Although the current results are promising, they also highlight areas of concern for future research. Although the two psychosocial interventions had enduring effects that were comparable to keeping patients on medications, slightly less than half of the patients initially randomized showed sustained clinical response in the best of treatments and only about a quarter to a third of those patients evidenced sustained recovery across the full two years. Therapists in this trial were highly experienced and worked under conditions often considered ideal, including the provision of frequent supervision by experts. These benefits are rarely available in community settings (Westen, Novonty, & Thompson-Brenner, 2004). Thus, research on the continued improvement of psychosocial treatments for depression, particularly with a focus on prevention of relapse and recovery, and in settings with higher ecological validity, is warranted (Dozois & Dobson, 2004).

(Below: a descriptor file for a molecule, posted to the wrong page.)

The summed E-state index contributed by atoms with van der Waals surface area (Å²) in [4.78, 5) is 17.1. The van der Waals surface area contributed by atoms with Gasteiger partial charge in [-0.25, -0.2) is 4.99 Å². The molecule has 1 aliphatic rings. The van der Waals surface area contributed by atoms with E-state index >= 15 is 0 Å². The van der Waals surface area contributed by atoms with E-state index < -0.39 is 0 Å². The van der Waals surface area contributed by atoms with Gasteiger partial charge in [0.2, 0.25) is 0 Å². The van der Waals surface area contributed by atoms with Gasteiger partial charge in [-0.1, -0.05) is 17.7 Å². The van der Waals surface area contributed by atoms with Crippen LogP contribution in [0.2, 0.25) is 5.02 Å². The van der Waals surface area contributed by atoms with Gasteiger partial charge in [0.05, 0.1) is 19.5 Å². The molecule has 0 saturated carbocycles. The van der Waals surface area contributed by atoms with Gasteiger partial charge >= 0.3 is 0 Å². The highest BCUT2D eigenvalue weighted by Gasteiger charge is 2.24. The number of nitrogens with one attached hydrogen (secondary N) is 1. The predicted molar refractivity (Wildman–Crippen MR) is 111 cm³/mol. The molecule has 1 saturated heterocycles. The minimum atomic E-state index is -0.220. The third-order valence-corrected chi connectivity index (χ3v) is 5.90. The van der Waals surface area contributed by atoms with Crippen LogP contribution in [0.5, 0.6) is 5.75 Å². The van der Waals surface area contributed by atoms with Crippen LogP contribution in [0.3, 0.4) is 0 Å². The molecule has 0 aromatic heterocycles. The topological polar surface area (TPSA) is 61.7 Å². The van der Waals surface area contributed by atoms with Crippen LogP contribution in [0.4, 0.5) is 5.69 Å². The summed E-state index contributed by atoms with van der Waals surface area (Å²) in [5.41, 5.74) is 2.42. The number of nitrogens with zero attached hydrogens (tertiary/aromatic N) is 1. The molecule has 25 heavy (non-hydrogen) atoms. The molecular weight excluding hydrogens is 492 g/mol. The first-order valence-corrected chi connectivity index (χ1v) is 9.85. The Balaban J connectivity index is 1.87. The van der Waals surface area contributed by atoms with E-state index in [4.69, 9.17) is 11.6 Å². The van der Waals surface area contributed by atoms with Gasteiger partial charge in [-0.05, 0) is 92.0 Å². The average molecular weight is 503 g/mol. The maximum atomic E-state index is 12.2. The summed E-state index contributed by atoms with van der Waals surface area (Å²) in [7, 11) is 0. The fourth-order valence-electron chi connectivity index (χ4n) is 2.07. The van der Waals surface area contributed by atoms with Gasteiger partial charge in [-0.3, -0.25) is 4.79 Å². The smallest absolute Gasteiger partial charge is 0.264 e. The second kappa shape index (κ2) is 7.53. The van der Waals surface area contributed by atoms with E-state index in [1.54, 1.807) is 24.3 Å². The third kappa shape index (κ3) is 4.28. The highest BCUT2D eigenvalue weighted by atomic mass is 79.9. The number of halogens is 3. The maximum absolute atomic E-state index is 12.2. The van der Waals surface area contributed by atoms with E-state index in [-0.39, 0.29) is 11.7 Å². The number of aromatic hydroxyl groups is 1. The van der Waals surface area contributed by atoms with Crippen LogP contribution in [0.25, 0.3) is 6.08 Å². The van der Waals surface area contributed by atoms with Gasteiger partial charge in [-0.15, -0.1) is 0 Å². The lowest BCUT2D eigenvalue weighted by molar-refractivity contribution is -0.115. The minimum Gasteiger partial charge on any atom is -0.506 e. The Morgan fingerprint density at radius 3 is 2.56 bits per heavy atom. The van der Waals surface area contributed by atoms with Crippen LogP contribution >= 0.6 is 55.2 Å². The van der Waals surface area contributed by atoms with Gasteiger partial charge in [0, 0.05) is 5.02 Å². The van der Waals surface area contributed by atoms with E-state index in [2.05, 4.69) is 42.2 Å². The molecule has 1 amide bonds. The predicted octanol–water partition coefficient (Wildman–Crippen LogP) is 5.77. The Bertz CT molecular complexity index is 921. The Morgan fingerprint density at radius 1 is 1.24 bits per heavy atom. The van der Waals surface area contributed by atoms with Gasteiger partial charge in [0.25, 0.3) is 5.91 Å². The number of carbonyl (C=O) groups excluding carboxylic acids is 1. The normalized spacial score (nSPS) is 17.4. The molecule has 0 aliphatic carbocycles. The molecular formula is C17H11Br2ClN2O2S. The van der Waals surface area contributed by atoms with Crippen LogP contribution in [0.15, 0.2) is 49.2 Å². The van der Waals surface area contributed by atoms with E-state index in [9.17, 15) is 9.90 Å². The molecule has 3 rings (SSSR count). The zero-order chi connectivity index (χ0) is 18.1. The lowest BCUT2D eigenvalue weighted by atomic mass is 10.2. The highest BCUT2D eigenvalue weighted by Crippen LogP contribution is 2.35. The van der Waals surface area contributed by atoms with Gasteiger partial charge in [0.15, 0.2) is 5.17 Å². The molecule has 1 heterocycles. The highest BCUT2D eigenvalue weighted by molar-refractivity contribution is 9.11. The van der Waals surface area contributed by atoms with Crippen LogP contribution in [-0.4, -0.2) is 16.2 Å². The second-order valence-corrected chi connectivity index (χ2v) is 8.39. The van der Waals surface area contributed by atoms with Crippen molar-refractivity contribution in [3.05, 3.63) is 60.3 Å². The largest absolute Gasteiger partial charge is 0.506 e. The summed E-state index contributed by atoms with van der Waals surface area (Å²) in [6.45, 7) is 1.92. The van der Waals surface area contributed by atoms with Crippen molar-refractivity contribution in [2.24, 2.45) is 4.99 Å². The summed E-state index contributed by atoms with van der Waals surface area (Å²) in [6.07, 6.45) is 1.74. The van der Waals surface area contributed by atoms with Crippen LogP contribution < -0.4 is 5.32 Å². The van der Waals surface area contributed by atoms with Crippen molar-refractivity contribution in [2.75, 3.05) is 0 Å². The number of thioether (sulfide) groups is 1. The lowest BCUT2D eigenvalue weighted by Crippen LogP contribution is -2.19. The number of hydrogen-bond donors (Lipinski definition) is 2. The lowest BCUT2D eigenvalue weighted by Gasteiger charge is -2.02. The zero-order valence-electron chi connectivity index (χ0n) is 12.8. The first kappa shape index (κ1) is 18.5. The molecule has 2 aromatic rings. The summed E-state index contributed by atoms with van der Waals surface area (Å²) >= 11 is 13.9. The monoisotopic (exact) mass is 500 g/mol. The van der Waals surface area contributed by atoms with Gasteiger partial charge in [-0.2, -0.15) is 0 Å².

Overall, the current results suggest that BA may have an enduring effect that approaches that produced by CT in the treatment of major depression. Prior CT was clearly superior to medication withdrawal and prior BA did almost as well (at the level of a nonsignificant trend). Each was at least as effective as continued medication and at a lower cost. BA also was more efficacious than CT in the acute treatment of more severely depressed patients in this trial (Dimidjian et al., 2006). In aggregate, these results suggest that behavioral interventions for depression may deserve greater consideration than they have received in recent decades.


This research was supported by grant MH55502 (R01) (Dr. Jacobson (deceased)/Dr. Dunner) from the National Institute of Mental Health. GlaxoSmithKline provided medications and pill-placebos for the trial. Preliminary results were presented at the 37th Annual Convention of the Association for Advancement of Behavior Therapy, Boston, MA, November 21, 2003, and the Annual Convention of the American Psychiatric Association, New York City, May, 2004.